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Galveston Houston's Cardinal Daniel DiNardo Lisa Bourne / LifeSiteNews

HOUSTON, Texas, November 28, 2018, (LifeSiteNews) – More than 50 members of law enforcement agencies arrived at the offices of Cardinal DiNardo, president of the United States Conference of Catholic Bishops, in the Archdiocese of Galveston-Houston chancery searching for “secret archives” related to clergy sexual abuse.

According to multiple media reports, the team entering the building consisted of members of the Montgomery County District Attorney’s Office, Texas Rangers, and Conroe Police officers.

“BREAKING: Investigators raid Archdiocese of Galveston-Houston, looking for clergy sex abuse records in ‘secret archives’ retained in Chancery,” stated a tweet by local investigative reporter Jeremy Roglaski of KHOU.

“Nearly 50 investigators from ⁦Conroe Police⁩, Texas Rangers and ⁦Montgomery, [Texas District Attorney Office] on scene, executing search warrant at Archdiocese of Galveston-Houston,” said Roglaski in another tweet.

“Doubly significant as the home-base of USCCB President Card DiNardo, Houston Chancery served with prosecutor warrant for files this morning,” noted Rocco Palmo of the Whispers in the Loggia blog.

The District Attorney’s Office indicated that were looking for documents in connection to the criminal case of Fr. Manuel LaRosa-Lopez who was recently charged with 4 counts of indecency with a child. 

“A man and a woman claimed they were abused as teenagers by LaRosa-Lopez between 1998 and 2001 at the Sacred Heart Catholic Church,” according to the KHOU report

“Both people accuse Cardinal Daniel DiNardo, who oversees the Archdiocese of Galveston-Houston, of not doing enough to stop La Rosa-Lopez,” continued the report.  “One of them said DiNardo promised her that the priest would be removed from any contact with children, only to later discover that LaRosa-Lopez remained in active ministry at another parish, St. John the Fisher in Richmond.”

Tyler Dunman of the Montgomery County D.A.'s office said, “We will take any document o[r] piece of information related Father Manuel La Rosa Lopez or involving any other criminal activity,” according to  

The Archdiocese of Galveston-Houston issued the following statement following the search:  

This morning, the District Attorney of Montgomery County executed a search warrant for records and information related to an ongoing investigation. The Archdiocese of Galveston-Houston continues to cooperate, as we have since the outset, with this process. In fact, consistent with Cardinal DiNardo’s pledge of full cooperation, the information being sought was already being compiled. The reporting of a “secret archives” is merely a Church term pertaining to confidential documents kept in a secure manner for the protection of the privacy of individuals — not unlike medical records.  Pending additional information or developments, the Archdiocese will have no further comment on this ongoing investigation.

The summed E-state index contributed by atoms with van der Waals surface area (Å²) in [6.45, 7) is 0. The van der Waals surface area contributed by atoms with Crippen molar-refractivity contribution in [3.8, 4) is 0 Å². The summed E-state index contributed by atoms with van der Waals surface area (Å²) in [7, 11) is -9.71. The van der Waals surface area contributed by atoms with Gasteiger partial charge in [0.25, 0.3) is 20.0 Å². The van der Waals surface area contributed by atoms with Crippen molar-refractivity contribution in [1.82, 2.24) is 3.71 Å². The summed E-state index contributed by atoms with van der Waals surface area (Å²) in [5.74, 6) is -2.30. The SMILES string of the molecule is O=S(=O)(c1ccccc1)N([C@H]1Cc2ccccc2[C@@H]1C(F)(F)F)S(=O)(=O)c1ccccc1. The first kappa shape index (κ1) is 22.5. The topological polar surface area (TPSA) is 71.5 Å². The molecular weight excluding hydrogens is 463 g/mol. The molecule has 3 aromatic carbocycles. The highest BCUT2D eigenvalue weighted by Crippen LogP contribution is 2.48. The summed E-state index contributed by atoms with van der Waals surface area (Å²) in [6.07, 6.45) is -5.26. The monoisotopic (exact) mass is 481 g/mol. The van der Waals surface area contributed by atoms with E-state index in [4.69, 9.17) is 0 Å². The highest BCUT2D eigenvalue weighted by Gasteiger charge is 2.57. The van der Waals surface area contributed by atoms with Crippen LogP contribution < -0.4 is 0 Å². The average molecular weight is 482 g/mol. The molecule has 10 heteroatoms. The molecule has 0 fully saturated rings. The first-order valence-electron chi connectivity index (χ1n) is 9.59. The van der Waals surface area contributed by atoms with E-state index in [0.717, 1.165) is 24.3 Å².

Just two days before the Wednesday morning search, Cardinal DiNardo authored an op-Ed for the houston Chronicle, titled, “Clergy abuse will be handled with transparency,” in which he said:

[R]egarding Father Manuel La Rosa-Lopez, we met with his male accuser in August 2018 to hear about his complaint which dates back to the late 1990s. After our meeting, Father La Rosa-Lopez was removed from ministry. The law requires that child abuse allegations are reported to either Child Protective Services or law enforcement. While we reported this allegation to CPS, we have reviewed our procedures and in the future we will contact both law enforcement and CPS simultaneously. We continue to cooperate fully with this investigation.

As other media outlets have reported, two of our other priests remain in ministry who have each been accused of sexually abusing a minor in the 1970s and 1980s. Both priests denied the allegations, and each accusation was reviewed by the Archdiocesan lay review board comprised of individuals with backgrounds in law enforcement and mental health, who after reviewing the facts, recommended that both priests be allowed to continue in ministry. These are the only accusations made against either priest who have each served more than 40 years in the Archdiocese.

This Archdiocese takes every allegation of wrongdoing brought to our attention seriously, and is fully cooperating — and will cooperate — with any and all investigations related to the clergy abuse of minors. In that sense, the Church of today is different than the Church of the 1970s and 1980s. We recognize the only way to resolve the abuse crisis and restore trust with the faithful is to address any and all accusations of abuse squarely and transparently. While the Church as a whole has made important strides especially since 2002 in addressing this evil, we still have important work to do. We can, and will, do better.

Earlier this month as the USCCB’s Annual Fall Assembly kicked off in Baltimore, DiNardo shocked the gathered prelates as he informed them of a last-minute directive from the Vatican telling the U.S. bishops to hold off on voting on two measures aimed at addressing the sexual abuse crisis in the U.S. Church.   

DiNardo had promised in August that the Conference would address the abuse scandal.  

In September, DiNardo led a small team of U.S. prelates to Rome to meet with Pope Francis, hoping that the Pope would agree to an apostolic visitation aimed at investigating the Archbishop McCarrick abuse allegations, but their efforts were rebuffed.  

Cardinal DiNardo has served as president of the USCCB since November 2016.


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